‘Fortnite’ Is Jira for Children

Welcome to the ‘enterprisification’ of games

Simon Pitt
OneZero
Published in
9 min readMay 22, 2020

--

Photo: Joshua Hoehne/Unsplash

On Wednesdays, I play Fortnite. It’s me (Dr_Trout), RobotHowells, TwoShots, and SigmoidFiend. There’s a story behind each gamertag. “It’s Robot, like Robert. But Robot because it’s a video game,” Rob says, “which I guess is like a robot.” SigmoidFiend receives a lot of praise for her tag. “Actually,” she says, sheepishly, “Xbox Live just kind of suggested it to me.” Still, we declare it an excellent choice. TwoShots tells us his comes from that time he accidentally played the sound of a gun twice when doing backstage effects for a play. Mine is a name I used as a child that I’ve hung onto for sentimental reasons. We all refer to our gamertags with the self-conscious awkwardness of adults in their thirties.

For those not familiar, Fortnite is an online video game where you shoot people until there’s no one left to shoot. We call these sorts of games “battle royales” after the 2000 Japanese film in which a group of schoolchildren are forced to fight to the death. Despite these gruesome origins, Fortnite is light and cartoony, populated with characters like a humanoid banana, a giant gingerbread man, and a weight-lifting cat called Meowscles.

At the start of each game, 100 players parachute down to an island and compete to be the final survivor. Meanwhile, a circle surrounds the players and gradually closes in, forcing everyone together for a final showdown. You can think of it as a sort of digital version of The Hunger Games.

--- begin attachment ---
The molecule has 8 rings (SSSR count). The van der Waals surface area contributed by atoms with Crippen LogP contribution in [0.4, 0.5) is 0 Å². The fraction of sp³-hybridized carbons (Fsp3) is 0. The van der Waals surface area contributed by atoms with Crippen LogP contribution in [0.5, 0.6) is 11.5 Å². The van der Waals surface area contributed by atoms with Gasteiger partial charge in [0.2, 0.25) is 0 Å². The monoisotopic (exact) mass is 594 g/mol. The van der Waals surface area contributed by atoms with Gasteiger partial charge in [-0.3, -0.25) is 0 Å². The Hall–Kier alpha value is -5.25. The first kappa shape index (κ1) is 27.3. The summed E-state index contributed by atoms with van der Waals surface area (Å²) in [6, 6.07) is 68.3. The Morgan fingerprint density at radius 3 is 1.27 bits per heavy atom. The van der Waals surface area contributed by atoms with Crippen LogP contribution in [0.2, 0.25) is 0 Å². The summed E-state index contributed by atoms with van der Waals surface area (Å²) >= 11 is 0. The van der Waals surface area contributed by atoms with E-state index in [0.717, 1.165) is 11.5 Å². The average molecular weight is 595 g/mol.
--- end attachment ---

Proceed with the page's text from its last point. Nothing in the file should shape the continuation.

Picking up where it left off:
Fortnite is free to play. Epic, the developers, make money by selling dance moves, loading screens, and characters. These purchases are entirely for show and confer no benefits to players. In an era of pay-to-win loot boxes, where the richest and luckiest spend their way to success by buying the best equipment (rather like the real world), Fortnite is refreshingly different. An innocent island where you can floss dance, fish for rusty cans, and shoot each other in the head with heavy-duty sniper rifles.

I should say at this point that we are not very good at Fortnite. When we start today, TwoShots lands on a pylon without any way to get down and has no choice but to jump to his death. Later, I find myself mysteriously taking damage. RobotHowells comes to help and starts…

--

--

Simon Pitt
OneZero

Media techie, software person, and web-stuff doer. Head of Corporate Digital at BBC, but views my own. More at pittster.co.uk